A revolution in the sharing of knowledge…

Transforming e-Knowledge
TABLE OF CONTENTS     Infrastructures, Processes, Capabilities, and Cultures   © SCUP 2003
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Value on Investment (VOI) — A New Benchmark (continued)



Chapter 5

Infrastructures, Processes, Capabilities, and Cultures

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  • Rensellaer Polytechnic Institute’s deployment of an e-procurement solution was justified on an ROI basis alone. It dramatically improved the productivity and efficiency of the purchasing process and increased the level of on-contract buying, providing a solid ROI.
  • Many Web applications at the University of Delaware and other leading-edge institutions have reduced the cost and increased the convenience of administrative processing. These Web applications will soon be extended by the new generation of Web services. In their article, “Your Next IT Strategy,” John Hagel III and John Seely Brown have cited corporate applications of Web services by the likes of General Motors, Merrill Lynch, and Dell that yield substantial ROI savings. Some of these examples include applications combining disparate databases and knowledge resources which dramatically reduced costs.
  • ERP can be implemented to increase the efficiency of existing processes, using workflow and productivity tools, better information flows, and improvement of individual performance. This can yield a reasonable ROI. But significant VOI will not be realized without an emphasis on achieving strategic direction, collaboration, and innovation.

So ROI is an important metric when ICT can be used to improve productivity and efficiency of existing academic and/or administrative processes. But VOI is necessary to assess the strategic potential of changing organizational dynamics and innovating better ways of doing things. VOI is a new benchmark for the strategic use of technology.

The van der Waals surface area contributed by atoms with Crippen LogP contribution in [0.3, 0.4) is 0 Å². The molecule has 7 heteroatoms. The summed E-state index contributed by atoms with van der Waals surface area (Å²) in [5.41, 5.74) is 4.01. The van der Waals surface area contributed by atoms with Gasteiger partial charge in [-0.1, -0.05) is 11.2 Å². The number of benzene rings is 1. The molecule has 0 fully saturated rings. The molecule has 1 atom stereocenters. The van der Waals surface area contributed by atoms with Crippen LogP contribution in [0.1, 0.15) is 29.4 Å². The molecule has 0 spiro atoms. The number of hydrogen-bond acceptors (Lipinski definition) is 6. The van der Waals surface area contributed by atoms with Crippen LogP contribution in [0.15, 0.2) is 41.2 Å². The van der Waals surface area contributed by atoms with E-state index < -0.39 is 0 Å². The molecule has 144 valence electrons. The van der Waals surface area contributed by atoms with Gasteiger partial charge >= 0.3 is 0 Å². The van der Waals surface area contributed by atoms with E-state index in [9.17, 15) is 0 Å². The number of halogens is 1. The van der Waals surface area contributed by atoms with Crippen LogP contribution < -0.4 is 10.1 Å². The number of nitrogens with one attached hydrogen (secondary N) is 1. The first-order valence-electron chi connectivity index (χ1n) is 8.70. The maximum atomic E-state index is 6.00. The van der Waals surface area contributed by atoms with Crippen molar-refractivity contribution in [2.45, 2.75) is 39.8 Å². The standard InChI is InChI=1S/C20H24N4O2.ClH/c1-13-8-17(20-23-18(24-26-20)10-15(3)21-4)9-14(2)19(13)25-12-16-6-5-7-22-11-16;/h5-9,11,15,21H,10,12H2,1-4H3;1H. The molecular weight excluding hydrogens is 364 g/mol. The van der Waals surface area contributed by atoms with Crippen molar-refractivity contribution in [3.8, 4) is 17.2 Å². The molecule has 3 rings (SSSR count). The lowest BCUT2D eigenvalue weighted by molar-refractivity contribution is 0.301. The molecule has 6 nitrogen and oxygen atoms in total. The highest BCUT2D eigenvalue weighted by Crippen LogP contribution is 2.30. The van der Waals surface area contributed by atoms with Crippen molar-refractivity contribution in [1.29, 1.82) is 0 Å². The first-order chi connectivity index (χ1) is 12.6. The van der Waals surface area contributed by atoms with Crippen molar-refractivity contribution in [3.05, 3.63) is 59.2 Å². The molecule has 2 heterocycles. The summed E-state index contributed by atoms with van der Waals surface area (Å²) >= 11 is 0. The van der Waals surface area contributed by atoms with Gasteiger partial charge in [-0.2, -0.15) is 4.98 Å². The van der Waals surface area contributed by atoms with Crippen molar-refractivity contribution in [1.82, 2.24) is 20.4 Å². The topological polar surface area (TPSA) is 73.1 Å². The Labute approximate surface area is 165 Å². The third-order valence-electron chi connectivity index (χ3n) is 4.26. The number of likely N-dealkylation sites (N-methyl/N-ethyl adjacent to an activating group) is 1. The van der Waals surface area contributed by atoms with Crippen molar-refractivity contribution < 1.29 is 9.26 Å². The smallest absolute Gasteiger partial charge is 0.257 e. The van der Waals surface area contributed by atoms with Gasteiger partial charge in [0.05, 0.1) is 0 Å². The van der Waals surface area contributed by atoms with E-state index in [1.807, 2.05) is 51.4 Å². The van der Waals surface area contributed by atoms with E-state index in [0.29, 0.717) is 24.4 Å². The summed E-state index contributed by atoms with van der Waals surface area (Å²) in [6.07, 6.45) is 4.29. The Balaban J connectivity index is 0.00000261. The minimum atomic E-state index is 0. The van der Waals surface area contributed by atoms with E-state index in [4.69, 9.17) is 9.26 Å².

VOI is key to understanding the real strategic pay-offs from technology to enterprises over the next decade.

What are some examples of the value of intangible technology assets? And how will the new generation of enterprise applications solutions and systems facilitate the attainment of these values? Five elements contribute to the new value proposition for ICT infrastructure, solutions and applications:

  • support process reinvention and innovation,
  • formalize the management of knowledge and intellectual assets,
  • enable collaboration and increase the capacity to learn and develop communities,
  • increase individual and organizational competencies, and
  • implement new leadership methods and capabilities.

Not coincidentally, these elements are also fundamental to preparing enterprises for success in the e-knowledge future. The following descriptions discuss these elements and provide examples of how enterprises are discovering these elements today.


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  Investment in technology must be part of an overall strategy to improve academic performance and achieve institutional goals.
Carol Twigg